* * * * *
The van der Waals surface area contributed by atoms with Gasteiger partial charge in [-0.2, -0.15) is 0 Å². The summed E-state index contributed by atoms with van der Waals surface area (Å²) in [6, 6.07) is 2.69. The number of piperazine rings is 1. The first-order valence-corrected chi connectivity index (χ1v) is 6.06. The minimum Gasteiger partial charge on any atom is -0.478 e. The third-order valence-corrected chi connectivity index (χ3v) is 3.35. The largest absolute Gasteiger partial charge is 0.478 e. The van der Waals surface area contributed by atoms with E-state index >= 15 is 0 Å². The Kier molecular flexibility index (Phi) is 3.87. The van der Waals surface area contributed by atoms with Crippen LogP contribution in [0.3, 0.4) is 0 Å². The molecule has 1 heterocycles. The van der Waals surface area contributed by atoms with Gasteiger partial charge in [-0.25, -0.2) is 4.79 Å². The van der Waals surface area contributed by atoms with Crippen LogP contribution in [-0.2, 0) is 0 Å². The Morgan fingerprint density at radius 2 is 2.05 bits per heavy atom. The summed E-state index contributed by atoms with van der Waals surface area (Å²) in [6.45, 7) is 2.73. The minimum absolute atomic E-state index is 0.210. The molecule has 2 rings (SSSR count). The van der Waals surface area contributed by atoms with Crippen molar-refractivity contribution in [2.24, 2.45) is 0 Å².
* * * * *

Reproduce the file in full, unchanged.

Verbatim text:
The van der Waals surface area contributed by atoms with Gasteiger partial charge in [-0.2, -0.15) is 0 Å². The summed E-state index contributed by atoms with van der Waals surface area (Å²) in [6, 6.07) is 2.69. The number of piperazine rings is 1. The first-order valence-corrected chi connectivity index (χ1v) is 6.06. The minimum Gasteiger partial charge on any atom is -0.478 e. The third-order valence-corrected chi connectivity index (χ3v) is 3.35. The largest absolute Gasteiger partial charge is 0.478 e. The van der Waals surface area contributed by atoms with E-state index >= 15 is 0 Å². The Kier molecular flexibility index (Phi) is 3.87. The van der Waals surface area contributed by atoms with Crippen LogP contribution in [0.3, 0.4) is 0 Å². The molecule has 1 heterocycles. The van der Waals surface area contributed by atoms with Gasteiger partial charge in [-0.25, -0.2) is 4.79 Å². The van der Waals surface area contributed by atoms with Crippen LogP contribution in [-0.2, 0) is 0 Å². The Morgan fingerprint density at radius 2 is 2.05 bits per heavy atom. The summed E-state index contributed by atoms with van der Waals surface area (Å²) in [6.45, 7) is 2.73. The minimum absolute atomic E-state index is 0.210. The molecule has 2 rings (SSSR count). The van der Waals surface area contributed by atoms with Crippen molar-refractivity contribution in [2.24, 2.45) is 0 Å².